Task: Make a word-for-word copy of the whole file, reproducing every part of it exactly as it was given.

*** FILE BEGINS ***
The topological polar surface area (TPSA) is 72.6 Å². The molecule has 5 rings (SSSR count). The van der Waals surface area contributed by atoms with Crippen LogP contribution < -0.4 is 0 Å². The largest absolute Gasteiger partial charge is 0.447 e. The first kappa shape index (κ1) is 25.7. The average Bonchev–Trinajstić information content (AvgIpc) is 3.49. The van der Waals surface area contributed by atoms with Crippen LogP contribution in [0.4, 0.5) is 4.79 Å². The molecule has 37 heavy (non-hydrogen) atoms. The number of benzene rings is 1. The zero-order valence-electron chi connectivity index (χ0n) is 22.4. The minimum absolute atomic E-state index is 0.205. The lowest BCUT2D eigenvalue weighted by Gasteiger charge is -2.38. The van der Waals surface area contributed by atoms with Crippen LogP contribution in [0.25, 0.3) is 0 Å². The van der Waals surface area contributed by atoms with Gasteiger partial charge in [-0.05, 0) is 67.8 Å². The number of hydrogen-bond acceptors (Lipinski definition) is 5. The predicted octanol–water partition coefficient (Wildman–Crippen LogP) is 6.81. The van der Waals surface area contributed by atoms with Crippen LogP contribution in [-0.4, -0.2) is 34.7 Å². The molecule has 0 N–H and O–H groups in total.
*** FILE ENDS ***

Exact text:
The topological polar surface area (TPSA) is 72.6 Å². The molecule has 5 rings (SSSR count). The van der Waals surface area contributed by atoms with Crippen LogP contribution < -0.4 is 0 Å². The largest absolute Gasteiger partial charge is 0.447 e. The first kappa shape index (κ1) is 25.7. The average Bonchev–Trinajstić information content (AvgIpc) is 3.49. The van der Waals surface area contributed by atoms with Crippen LogP contribution in [0.4, 0.5) is 4.79 Å². The molecule has 37 heavy (non-hydrogen) atoms. The number of benzene rings is 1. The zero-order valence-electron chi connectivity index (χ0n) is 22.4. The minimum absolute atomic E-state index is 0.205. The lowest BCUT2D eigenvalue weighted by Gasteiger charge is -2.38. The van der Waals surface area contributed by atoms with Crippen LogP contribution in [0.25, 0.3) is 0 Å². The van der Waals surface area contributed by atoms with Gasteiger partial charge in [-0.05, 0) is 67.8 Å². The number of hydrogen-bond acceptors (Lipinski definition) is 5. The predicted octanol–water partition coefficient (Wildman–Crippen LogP) is 6.81. The van der Waals surface area contributed by atoms with Crippen LogP contribution in [-0.4, -0.2) is 34.7 Å². The molecule has 0 N–H and O–H groups in total.